Decline of Atlantic cod biomass in the Gulf of Maine, 1982-2013. Graphic: Pershing, et al., 2015 / Lenfest Ocean Program

By Chris Mooney
29 October 2015

(Washington Post) – A new scientific study says that rapidly warming waters off the New England coast have had a severe consequence — the collapse of a cod fishery that saw too many catches even as overall cod numbers declined due to warmer seas.

It’s just the latest in a series of findings and occurrences — ranging from gigantic snows in Boston last winter, which scientists partly linked with warm seas, to a sudden and “extreme” sea level rise event in 2009-2010 — suggesting that this particular stretch of water is undergoing profound changes.

“2004 to 2013, we ended up warming faster than really any other marine ecosystem has ever experienced over a 10 year period,” says Andrew Pershing of the Gulf of Maine Research Institute, lead author of the new study just out in the journal Science. Pershing conducted the work with researchers from his institution and several others in the U.S. including NOAA’s Earth System Research Laboratory in Boulder, Colo., and Stony Brook University in New York.

The paper reports that during the decade-long period in question, the Gulf of Maine, the ocean region extending from Cape Cod northeast to the southern tip of Nova Scotia, warmed up by a stunning 0.23 degrees Celsius per year (0.41 degrees Fahrenheit). That’s faster warming than occurred in 99.9 percent of the rest of the world ocean, the scientists say.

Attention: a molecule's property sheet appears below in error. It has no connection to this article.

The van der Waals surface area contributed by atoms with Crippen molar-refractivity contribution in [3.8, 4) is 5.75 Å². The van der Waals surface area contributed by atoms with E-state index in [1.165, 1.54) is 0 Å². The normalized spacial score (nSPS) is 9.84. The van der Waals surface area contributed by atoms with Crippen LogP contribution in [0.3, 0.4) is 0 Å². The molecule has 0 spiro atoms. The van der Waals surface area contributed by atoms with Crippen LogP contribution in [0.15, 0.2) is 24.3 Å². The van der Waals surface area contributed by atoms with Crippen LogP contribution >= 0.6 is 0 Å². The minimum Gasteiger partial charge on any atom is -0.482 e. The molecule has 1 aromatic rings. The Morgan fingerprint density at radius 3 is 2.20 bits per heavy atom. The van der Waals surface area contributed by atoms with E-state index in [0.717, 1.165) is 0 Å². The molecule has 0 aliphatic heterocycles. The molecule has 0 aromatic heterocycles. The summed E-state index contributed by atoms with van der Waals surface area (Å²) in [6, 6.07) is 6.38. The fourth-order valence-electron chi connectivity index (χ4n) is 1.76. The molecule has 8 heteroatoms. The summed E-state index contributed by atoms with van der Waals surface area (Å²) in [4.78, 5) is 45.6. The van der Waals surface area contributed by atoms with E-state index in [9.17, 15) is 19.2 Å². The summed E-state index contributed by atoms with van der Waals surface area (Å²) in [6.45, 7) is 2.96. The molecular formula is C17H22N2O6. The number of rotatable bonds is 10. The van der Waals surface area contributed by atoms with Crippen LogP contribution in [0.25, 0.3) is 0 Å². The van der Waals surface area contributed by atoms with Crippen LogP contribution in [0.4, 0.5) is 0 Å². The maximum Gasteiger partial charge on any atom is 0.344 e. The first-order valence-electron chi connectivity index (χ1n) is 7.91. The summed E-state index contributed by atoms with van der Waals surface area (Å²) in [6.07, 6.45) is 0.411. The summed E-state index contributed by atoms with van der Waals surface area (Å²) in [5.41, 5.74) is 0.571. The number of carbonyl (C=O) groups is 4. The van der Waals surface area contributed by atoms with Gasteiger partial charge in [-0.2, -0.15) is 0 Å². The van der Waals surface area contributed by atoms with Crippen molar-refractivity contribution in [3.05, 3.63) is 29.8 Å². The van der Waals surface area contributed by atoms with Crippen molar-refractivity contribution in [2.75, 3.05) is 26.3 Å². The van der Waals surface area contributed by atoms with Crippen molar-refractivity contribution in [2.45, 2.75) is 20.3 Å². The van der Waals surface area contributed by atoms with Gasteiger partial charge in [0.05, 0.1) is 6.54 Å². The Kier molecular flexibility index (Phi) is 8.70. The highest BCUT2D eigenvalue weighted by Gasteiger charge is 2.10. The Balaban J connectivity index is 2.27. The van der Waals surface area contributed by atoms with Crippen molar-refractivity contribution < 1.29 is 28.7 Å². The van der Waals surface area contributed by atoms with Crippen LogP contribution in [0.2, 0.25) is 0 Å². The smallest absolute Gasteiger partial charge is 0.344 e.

During the same time period, this fishery’s managers did reduce cod quotas, but not enough — presumably because of a lack of realization about the rapidly warming waters and their stark effects on fish. As a consequence, the overall cod stock now stands at just 4 percent of its optimum size.

Last November, the National Oceanic and Atmospheric Administration announced sharp restrictions on cod fishing in the area, with harsh consequences for fishing dependent communities like Gloucester, Mass. “The Gulf of Maine cod stock, a historic icon of the New England fishery, is in the worst shape we have seen in the 40 years that we have been monitoring it,” said John Bullard, NOAA Fisheries regional administrator for the greater Atlantic region, at the time. [more]

Climate change is doing some very strange things to the waters off New England

ABSTRACT: Several studies have documented fish populations changing in response to long-term warming. Over the last decade, sea surface temperatures in the Gulf of Maine increased faster than 99% of the global ocean. The warming, which was related to a northward shift in the Gulf Stream and to changes in the Atlantic Multidecadal and Pacific Decadal Oscillations, led to reduced recruitment and increased mortality in the region’s Atlantic cod (Gadus morhua) stock. Failure to recognize the impact of warming on cod contributed to overfishing. Recovery of this fishery depends on sound management, but the size of the stock depends on future temperature conditions. The experience in the Gulf of Maine highlights the need to incorporate environmental factors into resource management.

Slow adaptation in the face of rapid warming leads to collapse of the Gulf of Maine cod fishery



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